Professors: Out to Get You or Just Terrible?

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We’ve all had bad professors. Whether it's because he assigns hundreds of pages of reading every week or because she doesn’t even understand the material she’s teaching, short story long: they suck. Either way, you dread going to class, hate turning in assignments and shudder at the thought of going to office hours for extra help. Sometimes you get lucky and notice the atrocity in time to drop the class. Other times you’re in 'it' for the long, hellish semester haul.

So what do you do when it’s too late to drop the class or you have no other options but to take it? Is it okay to outwardly express your hatred towards the one person with the power to turn your 4.0 into a 3.5? Do you suck it up and wait to unleash your pent-up frustration on the end of semester evaluations? Or do you pull a Lindsay Lohan in Mean Girls and start a rumor that your professor is selling drugs?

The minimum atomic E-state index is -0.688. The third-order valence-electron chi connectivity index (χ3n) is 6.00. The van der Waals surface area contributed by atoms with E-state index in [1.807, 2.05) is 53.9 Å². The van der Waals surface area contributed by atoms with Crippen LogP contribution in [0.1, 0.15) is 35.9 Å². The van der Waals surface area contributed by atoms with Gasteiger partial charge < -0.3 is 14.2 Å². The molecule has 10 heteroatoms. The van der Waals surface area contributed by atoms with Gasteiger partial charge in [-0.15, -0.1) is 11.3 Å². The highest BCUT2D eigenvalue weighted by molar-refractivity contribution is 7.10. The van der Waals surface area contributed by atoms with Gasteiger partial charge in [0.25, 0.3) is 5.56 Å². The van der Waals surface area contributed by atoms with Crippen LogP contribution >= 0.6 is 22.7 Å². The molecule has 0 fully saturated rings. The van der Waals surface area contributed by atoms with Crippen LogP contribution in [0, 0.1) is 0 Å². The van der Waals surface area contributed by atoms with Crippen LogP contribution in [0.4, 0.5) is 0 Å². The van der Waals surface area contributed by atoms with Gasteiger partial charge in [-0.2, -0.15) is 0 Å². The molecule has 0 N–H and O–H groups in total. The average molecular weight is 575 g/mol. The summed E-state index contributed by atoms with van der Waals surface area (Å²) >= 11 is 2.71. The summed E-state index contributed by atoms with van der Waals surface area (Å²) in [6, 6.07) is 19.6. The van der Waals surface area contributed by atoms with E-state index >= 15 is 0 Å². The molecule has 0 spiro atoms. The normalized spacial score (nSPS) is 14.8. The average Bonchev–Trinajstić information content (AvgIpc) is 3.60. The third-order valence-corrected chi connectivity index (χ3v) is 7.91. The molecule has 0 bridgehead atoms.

Chrissy H., an education studies major at the New School, admits that having a bad professor will change your outlook on the entire class. “One of my classes was taught by a visiting professor, but I don’t think he understood the swing of things at New School,” she says. “He would teach our class of six students like it was a lecture hall of 600.”

She felt she was unable to engage in the material like she normally would in a small class. But because the class was so small, she decided not complain or make it obvious that she hated his teaching style. “If he was more understanding, maybe I would have,” she said.

Usually, it’s the professors who suck, but once in a while it’s the students who cause the problems. Just as we’ve all had bad professors, we’ve all been in classes with that super annoying kid who asks the most unrelated questions or talks too much or interrupts everyone (including the professor.) So how do professors deal with less than pleasurable students?

“You can’t feed into the fire,” says one New York University professor.

In both cases, sometimes you have to let bygones be bygones and be thankful that the semester is only four months long.

Junior > Journalism > New York University

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